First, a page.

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Stick In The Wheel Live

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Liverpool Philharmonic Music Room, 4 March 2018

Lead Vocal - Nicola Kearey
Guitar - Ian Carter
Violin - Ellie Wilson
Lead Backing Singer/Instrumentalist - Fran Foote
Percussion - Si Foote

I have never been a fan of traditional folk music (and probably never will be) but there’s something about this folk band that has hit my much-like nerve. It started when I received their new album FOLLOW THEM TRUE which I scored a potential album-of-the-year 5/5. I was struck by its modern twist on several songs which even made the traditional songs a lot more palatable. The band’s music is highly rhythmic and melodic while touching on many of the social topics of then and especially┬ánow. Vocal delivery also had a more conventional modern sound. The next step for me whenever I love an album is to witness a live performance and Liverpool’s Philharmonic Music Room (and on a Sunday night easy parking - Manchester please note…) beckoned.

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As a photographer as well as a reviewer, the quality of the venue is so important in the area of lighting. The bonus at the venue was that it had obviously designed to house music with lofty ceiling height and walls covered in acoustic panels with facilities for standing and seating. I sat next to a couple who commented on how good the acoustic quality of the venue is, and so it proved - in spades. In addition, the size of the stage was large for a modestly sized venue.

Liverpool Philharmonic has a comprehensive programme of music events covering most genres and attracts healthy sized audiences. The night’s show was a seated sell-out predictably with an audeince of thirty-somethings plus and here lies the band’s challenge - to attract a wider audience. On the strength of the night’s show the band deserves to be heard by all and the strategy of playing major outdoor festivals is the right one.

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With the stage occupied with instruments (including one very large drum and beat box), mics, chairs and the expectant seated audience and a little later than scheduled, the band mounted the stage. Supporting lead vocalist Nicola Kearey and guitarist/producer Ian Carter were a drummer, lead backing vocalist/flutist/accordion player, and a violinist. First cab-off-the-rank was a song from the band’s 2015 album FROM HERE. ‘Me┬áN Becky’ was described as a song about the London riots in 2010 and Kearey asked if we had experienced the riots in our part of the world. I actually did when I attended a gig in Manchester’s Northern Quarter
which was shortened to just one song due to the police requesting that the show be cancelled. As I drove home that night through Manchester I witnessed the most horrible scenes of looting and destruction, and was terrified. Now I know I like the band’s second album but on the strength of this song I might just have to acquire the older LP…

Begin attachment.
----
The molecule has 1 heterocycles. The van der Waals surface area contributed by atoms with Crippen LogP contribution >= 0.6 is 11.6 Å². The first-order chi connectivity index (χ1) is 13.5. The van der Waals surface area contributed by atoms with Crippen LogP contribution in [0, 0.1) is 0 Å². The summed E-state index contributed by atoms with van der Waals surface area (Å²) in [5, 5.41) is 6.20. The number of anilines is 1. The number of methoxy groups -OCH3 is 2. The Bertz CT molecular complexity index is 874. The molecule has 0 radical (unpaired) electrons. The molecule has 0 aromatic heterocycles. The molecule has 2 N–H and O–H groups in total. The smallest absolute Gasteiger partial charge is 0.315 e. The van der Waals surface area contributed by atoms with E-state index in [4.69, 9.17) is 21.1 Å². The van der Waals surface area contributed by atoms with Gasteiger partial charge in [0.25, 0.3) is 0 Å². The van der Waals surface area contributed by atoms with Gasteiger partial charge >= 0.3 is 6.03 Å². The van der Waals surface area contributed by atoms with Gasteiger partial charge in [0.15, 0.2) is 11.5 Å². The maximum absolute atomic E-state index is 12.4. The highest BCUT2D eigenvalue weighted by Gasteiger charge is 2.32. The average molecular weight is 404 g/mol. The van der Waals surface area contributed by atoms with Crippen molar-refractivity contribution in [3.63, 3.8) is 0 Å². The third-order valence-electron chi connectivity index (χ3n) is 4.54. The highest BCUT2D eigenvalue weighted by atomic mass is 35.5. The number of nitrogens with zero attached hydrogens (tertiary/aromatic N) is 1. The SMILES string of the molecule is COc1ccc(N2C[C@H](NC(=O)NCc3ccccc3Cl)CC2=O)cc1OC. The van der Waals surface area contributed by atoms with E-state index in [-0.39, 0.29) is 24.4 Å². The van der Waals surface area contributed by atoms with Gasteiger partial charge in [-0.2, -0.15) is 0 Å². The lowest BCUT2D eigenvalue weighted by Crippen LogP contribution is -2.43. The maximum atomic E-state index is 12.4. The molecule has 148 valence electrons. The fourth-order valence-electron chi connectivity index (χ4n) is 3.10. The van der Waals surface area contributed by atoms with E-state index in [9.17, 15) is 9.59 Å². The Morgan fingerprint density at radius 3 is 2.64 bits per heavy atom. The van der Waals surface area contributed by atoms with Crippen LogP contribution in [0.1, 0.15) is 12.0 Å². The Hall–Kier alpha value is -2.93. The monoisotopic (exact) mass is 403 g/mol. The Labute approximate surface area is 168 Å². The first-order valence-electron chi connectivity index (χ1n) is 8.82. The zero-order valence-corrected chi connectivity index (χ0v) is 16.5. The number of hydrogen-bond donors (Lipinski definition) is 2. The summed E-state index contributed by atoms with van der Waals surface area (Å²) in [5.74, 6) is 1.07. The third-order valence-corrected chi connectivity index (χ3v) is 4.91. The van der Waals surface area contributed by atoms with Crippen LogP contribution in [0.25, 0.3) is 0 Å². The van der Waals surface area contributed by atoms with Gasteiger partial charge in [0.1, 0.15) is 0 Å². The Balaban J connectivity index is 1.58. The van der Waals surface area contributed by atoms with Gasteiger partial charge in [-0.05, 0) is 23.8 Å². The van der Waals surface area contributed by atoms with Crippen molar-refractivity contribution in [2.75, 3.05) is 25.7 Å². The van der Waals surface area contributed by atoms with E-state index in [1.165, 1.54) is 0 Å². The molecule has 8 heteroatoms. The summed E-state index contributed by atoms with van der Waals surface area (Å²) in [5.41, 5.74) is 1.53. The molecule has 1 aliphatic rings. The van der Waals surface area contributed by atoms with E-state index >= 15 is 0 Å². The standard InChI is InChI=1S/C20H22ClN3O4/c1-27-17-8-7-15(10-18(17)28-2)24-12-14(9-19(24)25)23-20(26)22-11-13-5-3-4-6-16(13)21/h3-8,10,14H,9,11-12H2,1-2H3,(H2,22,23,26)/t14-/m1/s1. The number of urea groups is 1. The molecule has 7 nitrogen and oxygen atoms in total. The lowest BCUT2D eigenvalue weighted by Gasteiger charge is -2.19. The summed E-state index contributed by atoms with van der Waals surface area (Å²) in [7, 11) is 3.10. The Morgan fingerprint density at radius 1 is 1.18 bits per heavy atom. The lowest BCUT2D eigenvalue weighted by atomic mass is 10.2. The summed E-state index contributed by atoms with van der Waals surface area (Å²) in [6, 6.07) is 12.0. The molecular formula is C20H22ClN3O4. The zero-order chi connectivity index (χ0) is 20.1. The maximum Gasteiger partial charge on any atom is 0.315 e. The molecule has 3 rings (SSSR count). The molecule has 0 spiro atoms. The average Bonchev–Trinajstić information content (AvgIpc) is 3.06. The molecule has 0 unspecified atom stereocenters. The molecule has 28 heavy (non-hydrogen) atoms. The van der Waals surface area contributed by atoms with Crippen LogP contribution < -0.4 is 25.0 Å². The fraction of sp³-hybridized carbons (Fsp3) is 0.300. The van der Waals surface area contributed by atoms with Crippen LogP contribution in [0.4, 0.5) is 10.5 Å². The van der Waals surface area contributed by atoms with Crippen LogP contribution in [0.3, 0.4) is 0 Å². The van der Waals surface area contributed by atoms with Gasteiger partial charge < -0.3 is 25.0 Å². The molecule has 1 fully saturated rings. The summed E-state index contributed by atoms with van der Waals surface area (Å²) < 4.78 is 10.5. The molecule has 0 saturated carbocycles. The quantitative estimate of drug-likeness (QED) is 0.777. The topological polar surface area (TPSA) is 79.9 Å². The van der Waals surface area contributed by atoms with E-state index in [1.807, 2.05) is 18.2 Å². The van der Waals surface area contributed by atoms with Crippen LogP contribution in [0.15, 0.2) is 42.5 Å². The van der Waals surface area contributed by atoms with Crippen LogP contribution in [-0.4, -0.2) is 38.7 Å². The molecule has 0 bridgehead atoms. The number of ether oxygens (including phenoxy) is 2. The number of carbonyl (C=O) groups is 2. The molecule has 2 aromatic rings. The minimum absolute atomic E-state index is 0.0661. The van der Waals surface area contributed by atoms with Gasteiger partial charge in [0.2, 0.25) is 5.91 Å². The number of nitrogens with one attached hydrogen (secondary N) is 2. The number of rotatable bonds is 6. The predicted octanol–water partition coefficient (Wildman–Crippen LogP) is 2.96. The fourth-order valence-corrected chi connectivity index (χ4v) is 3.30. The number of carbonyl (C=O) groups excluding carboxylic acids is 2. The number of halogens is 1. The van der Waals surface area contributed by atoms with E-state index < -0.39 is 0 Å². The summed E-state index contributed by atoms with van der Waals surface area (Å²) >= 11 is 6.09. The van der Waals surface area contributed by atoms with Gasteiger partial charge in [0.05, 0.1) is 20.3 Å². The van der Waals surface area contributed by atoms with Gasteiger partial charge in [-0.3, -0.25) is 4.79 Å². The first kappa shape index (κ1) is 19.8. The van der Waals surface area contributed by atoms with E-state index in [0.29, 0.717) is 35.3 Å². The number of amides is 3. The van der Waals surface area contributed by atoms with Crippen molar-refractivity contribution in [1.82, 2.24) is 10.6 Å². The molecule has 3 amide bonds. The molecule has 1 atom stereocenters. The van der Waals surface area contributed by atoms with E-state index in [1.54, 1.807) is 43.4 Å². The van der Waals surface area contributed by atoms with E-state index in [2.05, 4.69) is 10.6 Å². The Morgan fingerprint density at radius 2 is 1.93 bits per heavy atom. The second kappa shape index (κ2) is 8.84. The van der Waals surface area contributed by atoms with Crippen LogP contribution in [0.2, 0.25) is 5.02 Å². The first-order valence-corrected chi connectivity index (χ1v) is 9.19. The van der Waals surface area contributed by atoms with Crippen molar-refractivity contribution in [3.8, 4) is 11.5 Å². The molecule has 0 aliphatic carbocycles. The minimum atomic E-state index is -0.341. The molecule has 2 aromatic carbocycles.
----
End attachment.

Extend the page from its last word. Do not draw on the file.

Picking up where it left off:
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It became clear very quickly that Nicola Kearey is the head honcho here. She has a semi-detached, sardonic persona which is different, humorous and likeable. Vocally it is a good voice, not a classic one and certainly a little right of that traditional folk sound. I loved it! ‘Common Ground’ is also from the band’s first album and another reason why I need the album. Each song is briefly described by Kearey and stating the obvious ‘Jail Song’ is about a prison and the conditions therein. Then comes a song about Epping Forest in Essex which was local to me many years ago when I lived in Essex. Kearey asked the audience what was the local forest and in the absence of an answer suggested that there might be a Mersey Forest (a river maybe but not a forest). More a laughter before eventually arriving at a song that I recognised.

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Title track ‘Follow Them True’ is the most beautiful, moving, melodic and glacially paced song with Kearey showing abundant vocal expression and feeling backed by fabulous accordion and solid rhythmic base line. This could well end up as my song of the year. Together with this, the instrumental ‘Abbots Bromley Horn Dance’ (with flute and dominant bass line) were my highlights of a memorable evening. ‘White Copper Alley’ is back in time with the subject of prostitution at its heart. Kearey’s rushed cockney tones give it a small modern edge and it’s a delight. Another traditional song in ‘Weaving Song’ (from the new album) sounds wonderful with Carter’s plucked guitar dominating the background.

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